Banks’ attacks against a supplemental capital bill for credit unions are spurious, will go nowhere, and run counter to a growing interest among members of Congress in capital reform for all financial institutions, CUNA said Monday, as reported in News Now.
“The Independent Community Bankers of America Association's criticism of the Capital Access for Small Business Act (H.R. 719) is disingenuous and will be seen as such on the Hill,” said John Magill, CUNA’s executive vice president of government affairs after the banking trade group circulated a letter to federal lawmakers attacking the legislation.
“The truth is, this bill is very balanced,” he continued. “That is and will continue to be our message on Capitol Hill. It would provide credit unions with the appropriate ability to raise capital from sources other than retained earnings without in any way jeopardizing the ‘one member, one vote’ principle that is the bedrock of the credit union ownership structure.
“Moreover, this bill also would strengthen the safety and soundness of credit unions by allowing them to develop a supplemental cushion as an added safeguard,” he noted.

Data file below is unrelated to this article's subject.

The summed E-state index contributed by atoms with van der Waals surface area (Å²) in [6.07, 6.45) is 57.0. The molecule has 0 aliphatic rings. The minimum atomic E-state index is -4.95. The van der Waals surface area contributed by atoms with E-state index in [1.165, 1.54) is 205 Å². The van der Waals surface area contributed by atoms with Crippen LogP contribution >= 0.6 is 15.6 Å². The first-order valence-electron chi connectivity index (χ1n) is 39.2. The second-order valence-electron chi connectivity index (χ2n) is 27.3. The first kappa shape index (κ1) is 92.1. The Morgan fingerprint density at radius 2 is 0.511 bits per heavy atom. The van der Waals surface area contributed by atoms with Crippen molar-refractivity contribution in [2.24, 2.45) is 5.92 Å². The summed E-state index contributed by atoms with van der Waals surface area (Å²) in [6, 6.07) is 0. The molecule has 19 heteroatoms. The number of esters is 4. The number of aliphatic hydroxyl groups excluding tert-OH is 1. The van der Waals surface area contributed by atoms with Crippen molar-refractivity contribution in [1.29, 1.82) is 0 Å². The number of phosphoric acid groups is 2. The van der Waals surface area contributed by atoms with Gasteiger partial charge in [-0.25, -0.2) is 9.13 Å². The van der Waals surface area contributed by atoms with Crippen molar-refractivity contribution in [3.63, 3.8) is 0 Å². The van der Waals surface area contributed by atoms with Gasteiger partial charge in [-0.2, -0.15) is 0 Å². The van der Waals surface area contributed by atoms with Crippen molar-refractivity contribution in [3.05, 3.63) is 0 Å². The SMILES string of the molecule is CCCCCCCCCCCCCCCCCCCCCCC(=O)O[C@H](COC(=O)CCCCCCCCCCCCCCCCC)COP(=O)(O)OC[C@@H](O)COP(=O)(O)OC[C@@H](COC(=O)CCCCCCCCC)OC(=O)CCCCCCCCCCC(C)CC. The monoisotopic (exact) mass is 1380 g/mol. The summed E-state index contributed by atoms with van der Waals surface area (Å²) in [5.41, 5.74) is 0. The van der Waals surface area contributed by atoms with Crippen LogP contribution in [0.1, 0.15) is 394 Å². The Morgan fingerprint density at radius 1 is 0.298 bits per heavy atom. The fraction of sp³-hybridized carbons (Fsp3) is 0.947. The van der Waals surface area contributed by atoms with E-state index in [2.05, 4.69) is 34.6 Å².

The bill, introduced Feb. 14 by Reps. Pete King (R-N.Y.) and Brad Sherman (D-Calif.), would allow well-capitalized credit unions to match a growing deposit base from a growing membership with capital from sources other than retained earnings.
The bill is substantially similar to last year’s H.R. 3993, which had 45 co-sponsors. “Congress is showing greater interest in capital reform, and we expect our legislation to be part of the discussion,” said Magill.
In January, CUNA named a four-pillar 2013 legislative agenda, which includes advancing charter enhancements and which named supplemental capital and increased member business lending (MBL) as two priorities.
Within a day of the introduction of the supplemental capital bill, Reps. Ed Royce (R-Calif.) and Carolyn McCarthy (D-N.Y.) reintroduced legislation (H.R. 688) to increase the MBL cap to 27.5% of assets, from the current 12.25%. Both bills were the focus of advocacy efforts on Capitol Hill when more than 4,200 credit union leaders came to Washington recently for CUNA's Governmental Affairs Conference.
To counter the bankers’ latest misinformation, CUNA is providing more information to key offices on Capitol Hill regarding the need for supplemental capital and increased MBL authority.